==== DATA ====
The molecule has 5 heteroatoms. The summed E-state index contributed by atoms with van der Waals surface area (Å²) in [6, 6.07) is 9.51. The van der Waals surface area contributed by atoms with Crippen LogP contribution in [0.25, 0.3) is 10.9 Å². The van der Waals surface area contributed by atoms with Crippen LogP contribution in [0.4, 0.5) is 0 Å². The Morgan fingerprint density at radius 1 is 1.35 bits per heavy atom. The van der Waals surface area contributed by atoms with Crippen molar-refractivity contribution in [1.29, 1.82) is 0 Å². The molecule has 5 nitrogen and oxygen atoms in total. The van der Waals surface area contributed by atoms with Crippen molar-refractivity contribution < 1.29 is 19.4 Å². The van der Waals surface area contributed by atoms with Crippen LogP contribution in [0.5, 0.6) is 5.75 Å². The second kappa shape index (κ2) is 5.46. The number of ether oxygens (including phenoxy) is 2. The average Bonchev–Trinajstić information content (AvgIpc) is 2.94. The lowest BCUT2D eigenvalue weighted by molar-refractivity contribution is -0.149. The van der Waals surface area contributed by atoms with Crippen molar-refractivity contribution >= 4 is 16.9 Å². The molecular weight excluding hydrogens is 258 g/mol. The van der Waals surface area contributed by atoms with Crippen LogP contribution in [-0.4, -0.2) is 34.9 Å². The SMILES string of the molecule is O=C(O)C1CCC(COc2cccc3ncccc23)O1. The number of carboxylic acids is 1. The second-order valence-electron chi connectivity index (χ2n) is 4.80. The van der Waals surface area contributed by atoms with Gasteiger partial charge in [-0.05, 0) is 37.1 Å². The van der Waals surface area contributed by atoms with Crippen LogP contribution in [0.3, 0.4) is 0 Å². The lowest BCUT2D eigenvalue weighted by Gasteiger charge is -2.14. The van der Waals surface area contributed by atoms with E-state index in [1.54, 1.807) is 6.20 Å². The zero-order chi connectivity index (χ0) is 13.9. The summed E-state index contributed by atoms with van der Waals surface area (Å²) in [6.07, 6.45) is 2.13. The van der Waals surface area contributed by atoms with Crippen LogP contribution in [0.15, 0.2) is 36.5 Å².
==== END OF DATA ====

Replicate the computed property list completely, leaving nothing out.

The molecule has 5 heteroatoms. The summed E-state index contributed by atoms with van der Waals surface area (Å²) in [6, 6.07) is 9.51. The van der Waals surface area contributed by atoms with Crippen LogP contribution in [0.25, 0.3) is 10.9 Å². The van der Waals surface area contributed by atoms with Crippen LogP contribution in [0.4, 0.5) is 0 Å². The Morgan fingerprint density at radius 1 is 1.35 bits per heavy atom. The van der Waals surface area contributed by atoms with Crippen molar-refractivity contribution in [1.29, 1.82) is 0 Å². The molecule has 5 nitrogen and oxygen atoms in total. The van der Waals surface area contributed by atoms with Crippen molar-refractivity contribution < 1.29 is 19.4 Å². The van der Waals surface area contributed by atoms with Crippen LogP contribution in [0.5, 0.6) is 5.75 Å². The second kappa shape index (κ2) is 5.46. The number of ether oxygens (including phenoxy) is 2. The average Bonchev–Trinajstić information content (AvgIpc) is 2.94. The lowest BCUT2D eigenvalue weighted by molar-refractivity contribution is -0.149. The van der Waals surface area contributed by atoms with Crippen molar-refractivity contribution >= 4 is 16.9 Å². The molecular weight excluding hydrogens is 258 g/mol. The van der Waals surface area contributed by atoms with Crippen LogP contribution in [-0.4, -0.2) is 34.9 Å². The SMILES string of the molecule is O=C(O)C1CCC(COc2cccc3ncccc23)O1. The number of carboxylic acids is 1. The second-order valence-electron chi connectivity index (χ2n) is 4.80. The van der Waals surface area contributed by atoms with Gasteiger partial charge in [-0.05, 0) is 37.1 Å². The van der Waals surface area contributed by atoms with Crippen LogP contribution in [0.3, 0.4) is 0 Å². The lowest BCUT2D eigenvalue weighted by Gasteiger charge is -2.14. The van der Waals surface area contributed by atoms with E-state index in [1.54, 1.807) is 6.20 Å². The zero-order chi connectivity index (χ0) is 13.9. The summed E-state index contributed by atoms with van der Waals surface area (Å²) in [6.07, 6.45) is 2.13. The van der Waals surface area contributed by atoms with Crippen LogP contribution in [0.15, 0.2) is 36.5 Å².